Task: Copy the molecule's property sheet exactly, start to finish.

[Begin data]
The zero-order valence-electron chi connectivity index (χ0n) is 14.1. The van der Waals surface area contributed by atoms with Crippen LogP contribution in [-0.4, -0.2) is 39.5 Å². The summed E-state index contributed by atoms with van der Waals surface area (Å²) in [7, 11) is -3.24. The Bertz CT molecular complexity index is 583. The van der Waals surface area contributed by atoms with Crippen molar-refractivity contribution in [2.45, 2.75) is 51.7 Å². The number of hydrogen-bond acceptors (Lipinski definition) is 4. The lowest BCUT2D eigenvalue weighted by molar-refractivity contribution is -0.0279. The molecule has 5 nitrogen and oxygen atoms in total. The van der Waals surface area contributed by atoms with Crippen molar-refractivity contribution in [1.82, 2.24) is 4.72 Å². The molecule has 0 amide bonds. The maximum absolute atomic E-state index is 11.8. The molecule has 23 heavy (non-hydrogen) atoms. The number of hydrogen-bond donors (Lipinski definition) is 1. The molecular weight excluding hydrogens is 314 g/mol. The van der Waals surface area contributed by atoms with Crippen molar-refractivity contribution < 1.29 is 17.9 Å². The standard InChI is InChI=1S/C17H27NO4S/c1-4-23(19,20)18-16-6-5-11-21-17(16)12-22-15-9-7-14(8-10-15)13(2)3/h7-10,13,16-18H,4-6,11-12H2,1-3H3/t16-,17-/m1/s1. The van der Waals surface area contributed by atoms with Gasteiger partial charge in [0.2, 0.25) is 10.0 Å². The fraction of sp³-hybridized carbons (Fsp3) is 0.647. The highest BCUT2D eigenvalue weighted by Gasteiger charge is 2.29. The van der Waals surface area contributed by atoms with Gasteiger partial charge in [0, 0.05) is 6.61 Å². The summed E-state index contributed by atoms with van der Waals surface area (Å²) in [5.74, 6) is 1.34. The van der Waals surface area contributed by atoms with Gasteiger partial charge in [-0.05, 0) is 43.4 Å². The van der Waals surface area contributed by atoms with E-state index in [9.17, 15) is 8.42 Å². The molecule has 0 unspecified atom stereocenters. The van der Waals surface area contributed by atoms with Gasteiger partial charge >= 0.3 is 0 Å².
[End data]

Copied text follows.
The zero-order valence-electron chi connectivity index (χ0n) is 14.1. The van der Waals surface area contributed by atoms with Crippen LogP contribution in [-0.4, -0.2) is 39.5 Å². The summed E-state index contributed by atoms with van der Waals surface area (Å²) in [7, 11) is -3.24. The Bertz CT molecular complexity index is 583. The van der Waals surface area contributed by atoms with Crippen molar-refractivity contribution in [2.45, 2.75) is 51.7 Å². The number of hydrogen-bond acceptors (Lipinski definition) is 4. The lowest BCUT2D eigenvalue weighted by molar-refractivity contribution is -0.0279. The molecule has 5 nitrogen and oxygen atoms in total. The van der Waals surface area contributed by atoms with Crippen molar-refractivity contribution in [1.82, 2.24) is 4.72 Å². The molecule has 0 amide bonds. The maximum absolute atomic E-state index is 11.8. The molecule has 23 heavy (non-hydrogen) atoms. The number of hydrogen-bond donors (Lipinski definition) is 1. The molecular weight excluding hydrogens is 314 g/mol. The van der Waals surface area contributed by atoms with Crippen molar-refractivity contribution < 1.29 is 17.9 Å². The standard InChI is InChI=1S/C17H27NO4S/c1-4-23(19,20)18-16-6-5-11-21-17(16)12-22-15-9-7-14(8-10-15)13(2)3/h7-10,13,16-18H,4-6,11-12H2,1-3H3/t16-,17-/m1/s1. The van der Waals surface area contributed by atoms with Gasteiger partial charge in [0.2, 0.25) is 10.0 Å². The fraction of sp³-hybridized carbons (Fsp3) is 0.647. The highest BCUT2D eigenvalue weighted by Gasteiger charge is 2.29. The van der Waals surface area contributed by atoms with Gasteiger partial charge in [0, 0.05) is 6.61 Å². The summed E-state index contributed by atoms with van der Waals surface area (Å²) in [5.74, 6) is 1.34. The van der Waals surface area contributed by atoms with Gasteiger partial charge in [-0.05, 0) is 43.4 Å². The van der Waals surface area contributed by atoms with E-state index in [9.17, 15) is 8.42 Å². The molecule has 0 unspecified atom stereocenters. The van der Waals surface area contributed by atoms with Gasteiger partial charge >= 0.3 is 0 Å².